One of them espoused by riders over the generations is that “I prefer to do my talking on the track”. So there is something very reassuring when one of the young generation does exactly that, without feeling the need to articulate the threat.
The 2018 season kicked off with maximum tension between the two major riders. Valentino Rossi is the leader of the old guard: massively popular and successful, seven premier-class titles in his cupboard and amazingly still properly competitive as he knocks on the door of 40, already signed up for another two years.
Marc Marquez, now 25, is the young Turk. His current MotoGP title is his fourth, and while he appears to be at the height of his powers since he is still getting better year on year who knows how much more he can improve? And the two are at loggerheads. Big time.
What had, at least outwardly, been a friendly rivalry went badly sour in 2015. Rossi had been leading on points, but his advantage was being whittled away by Yamaha team-mate Lorenzo. In Australia Marquez defeated Lorenzo (Rossi fourth). Then, inexplicably, Rossi attacked – accusing Marquez of trying to help Lorenzo (Eh? By costing him five points?) Next race in Malaysia Rossi indulged in an extraordinarily petulant display, deliberately slowing Marquez, and eventually pushing (maybe even kicking) him into a crash. A back-of-the-grid penalty at the final round, where this time a thoroughly miffed Marquez definitely did help Lorenzo, by letting him win, meant Rossi lost the title by five points.
It was all clear enough. Valentino was feeling threatened, and after so many years of serial (sometimes brutal) domination, he didn’t like the taste of being deposed. A sore loser. Even so, his vaulting popularity means the vast majority of the fans (already wearing his clothing) took his side. Henceforth, Marquez would be booed on the podium every time he won... which was most of the time.
It all blew up again in Argentina, where Marquez – once again clearly the best rider all weekend – ran into a series of errors triggered when he stalled on the grid, push-started the engine, then rode in reverse direction to regain his start slot. Blazing through after a consequent ride-through penalty, he was batting slower riders out of the way in familiar Marquez the Merciless fashion. Aprilia’s Espargaro was nearly knocked flying, others were close shaved. Then he got to Rossi.
He could have waited for somewhere safer… like the next corner. But that is not his style. He tried at the first opportunity, a tight right, locked the front wheel briefly which pushed him wide and onto a damp patch. That meant he clobbered Rossi, who fell straight off. Cue furore.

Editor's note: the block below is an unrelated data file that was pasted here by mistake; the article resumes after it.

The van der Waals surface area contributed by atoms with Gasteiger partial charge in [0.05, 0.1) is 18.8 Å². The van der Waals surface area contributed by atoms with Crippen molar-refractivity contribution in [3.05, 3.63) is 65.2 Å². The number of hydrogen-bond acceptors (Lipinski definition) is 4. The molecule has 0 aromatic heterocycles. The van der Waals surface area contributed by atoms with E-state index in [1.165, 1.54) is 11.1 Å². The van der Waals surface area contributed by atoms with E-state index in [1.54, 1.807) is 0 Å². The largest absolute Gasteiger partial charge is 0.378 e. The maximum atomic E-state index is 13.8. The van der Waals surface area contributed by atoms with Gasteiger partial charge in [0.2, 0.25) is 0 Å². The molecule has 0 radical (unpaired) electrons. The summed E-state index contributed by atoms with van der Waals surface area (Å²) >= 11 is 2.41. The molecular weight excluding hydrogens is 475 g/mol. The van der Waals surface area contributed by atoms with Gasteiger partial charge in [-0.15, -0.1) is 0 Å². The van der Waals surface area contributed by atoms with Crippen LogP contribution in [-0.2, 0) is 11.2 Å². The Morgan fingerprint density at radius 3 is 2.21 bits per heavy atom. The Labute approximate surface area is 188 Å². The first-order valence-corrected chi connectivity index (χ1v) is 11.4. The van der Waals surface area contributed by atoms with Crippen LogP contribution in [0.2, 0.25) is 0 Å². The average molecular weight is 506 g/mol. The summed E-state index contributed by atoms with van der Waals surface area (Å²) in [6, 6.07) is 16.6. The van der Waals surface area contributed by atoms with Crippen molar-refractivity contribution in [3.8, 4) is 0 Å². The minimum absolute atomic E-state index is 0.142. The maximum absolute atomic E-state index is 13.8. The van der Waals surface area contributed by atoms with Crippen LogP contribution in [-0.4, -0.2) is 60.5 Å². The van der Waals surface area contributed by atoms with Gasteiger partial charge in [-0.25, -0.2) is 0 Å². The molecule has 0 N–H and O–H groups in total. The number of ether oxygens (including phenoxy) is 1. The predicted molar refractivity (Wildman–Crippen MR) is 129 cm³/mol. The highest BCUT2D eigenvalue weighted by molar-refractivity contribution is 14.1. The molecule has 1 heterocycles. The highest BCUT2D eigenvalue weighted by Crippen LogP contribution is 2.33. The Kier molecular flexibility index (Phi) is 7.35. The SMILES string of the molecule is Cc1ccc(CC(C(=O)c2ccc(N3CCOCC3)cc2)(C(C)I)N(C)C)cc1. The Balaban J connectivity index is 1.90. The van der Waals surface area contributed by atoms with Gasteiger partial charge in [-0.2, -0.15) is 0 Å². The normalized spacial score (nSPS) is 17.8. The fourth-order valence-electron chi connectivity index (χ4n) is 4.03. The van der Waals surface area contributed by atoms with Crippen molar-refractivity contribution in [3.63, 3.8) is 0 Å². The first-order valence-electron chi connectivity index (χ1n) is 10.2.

Surrounded by an adoring Italian media, giving his by now well-practised “injured innocent” smile, Rossi let off both barrels. Marquez, he said, was deliberately dangerous. He aimed to hit people between the leg and the bike. That way they would fall off, and he wouldn’t. He was scared, he said, to share the track with him. So were all the other riders.
Two weeks later in Texas, Rossi was quite unrepentant. Having watched the replays, he didn’t withdraw a single word. But there was one difference, which may have alarmed him even more. This time, not absolutely everybody took his side without question. Considering his own ruthless reputation, wasn’t he protesting a bit too much?
Rossi has made plenty of hard passes. And he performed an almost identical attack on Casey Stoner in the wet at Jerez, where they both crashed out. In response, the Australian came up with the deathless quote: “What happened? Did you run out of talent?”
Marquez’s riposte was wordless, but even more painful. He did his talking on the track. Superior throughout free practice at the long and complex track outside Austin, he was half a second clear of the rest in qualifying, in spite of falling midway through the 15-minute session. He’d baulked second-fastest Maverick Vinales, however, and was penalised by three grid positions – the first victim of new stronger penalties promised in the wake of the Argentine mish-mash.
This put him alongside Rossi, qualified fourth, and promised fireworks. Marquez had another plan. “I worked all weekend for my race strategy,” he said. “After Argentina, I was not confident to get in a fight.”
In other words, if Valentino is frightened of me, I will help him – by not allowing him to get anywhere near me. Afterwards, he explained: it was not his favoured strategy. “I prefer to follow, then attack at the end. It makes the race shorter,” he said. But the point had been made.